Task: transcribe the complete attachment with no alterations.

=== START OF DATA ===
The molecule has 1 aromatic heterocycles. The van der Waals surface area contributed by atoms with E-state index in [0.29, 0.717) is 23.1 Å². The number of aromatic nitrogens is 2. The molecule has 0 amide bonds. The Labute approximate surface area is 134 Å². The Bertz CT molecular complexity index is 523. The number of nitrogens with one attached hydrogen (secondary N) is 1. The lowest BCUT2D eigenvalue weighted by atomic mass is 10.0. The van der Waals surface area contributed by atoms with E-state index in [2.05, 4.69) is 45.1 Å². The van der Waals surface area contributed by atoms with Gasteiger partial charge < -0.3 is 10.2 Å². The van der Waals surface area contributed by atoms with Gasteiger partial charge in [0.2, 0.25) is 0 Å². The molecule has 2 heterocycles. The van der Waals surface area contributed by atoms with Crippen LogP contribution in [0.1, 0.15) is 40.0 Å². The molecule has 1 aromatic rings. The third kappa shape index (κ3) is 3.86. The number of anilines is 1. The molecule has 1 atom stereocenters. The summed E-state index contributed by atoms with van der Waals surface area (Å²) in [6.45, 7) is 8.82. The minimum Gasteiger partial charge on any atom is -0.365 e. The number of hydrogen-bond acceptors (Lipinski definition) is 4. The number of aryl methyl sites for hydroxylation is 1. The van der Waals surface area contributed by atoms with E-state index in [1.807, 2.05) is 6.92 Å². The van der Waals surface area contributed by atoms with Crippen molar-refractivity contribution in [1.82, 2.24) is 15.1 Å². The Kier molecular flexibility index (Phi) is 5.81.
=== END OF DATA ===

The molecule has 1 aromatic heterocycles. The van der Waals surface area contributed by atoms with E-state index in [0.29, 0.717) is 23.1 Å². The number of aromatic nitrogens is 2. The molecule has 0 amide bonds. The Labute approximate surface area is 134 Å². The Bertz CT molecular complexity index is 523. The number of nitrogens with one attached hydrogen (secondary N) is 1. The lowest BCUT2D eigenvalue weighted by atomic mass is 10.0. The van der Waals surface area contributed by atoms with E-state index in [2.05, 4.69) is 45.1 Å². The van der Waals surface area contributed by atoms with Gasteiger partial charge < -0.3 is 10.2 Å². The van der Waals surface area contributed by atoms with Gasteiger partial charge in [0.2, 0.25) is 0 Å². The molecule has 2 heterocycles. The van der Waals surface area contributed by atoms with Crippen LogP contribution in [0.1, 0.15) is 40.0 Å². The molecule has 1 aromatic rings. The third kappa shape index (κ3) is 3.86. The number of anilines is 1. The molecule has 1 atom stereocenters. The summed E-state index contributed by atoms with van der Waals surface area (Å²) in [6.45, 7) is 8.82. The minimum Gasteiger partial charge on any atom is -0.365 e. The number of hydrogen-bond acceptors (Lipinski definition) is 4. The number of aryl methyl sites for hydroxylation is 1. The van der Waals surface area contributed by atoms with E-state index in [1.807, 2.05) is 6.92 Å². The van der Waals surface area contributed by atoms with Crippen molar-refractivity contribution in [1.82, 2.24) is 15.1 Å². The Kier molecular flexibility index (Phi) is 5.81.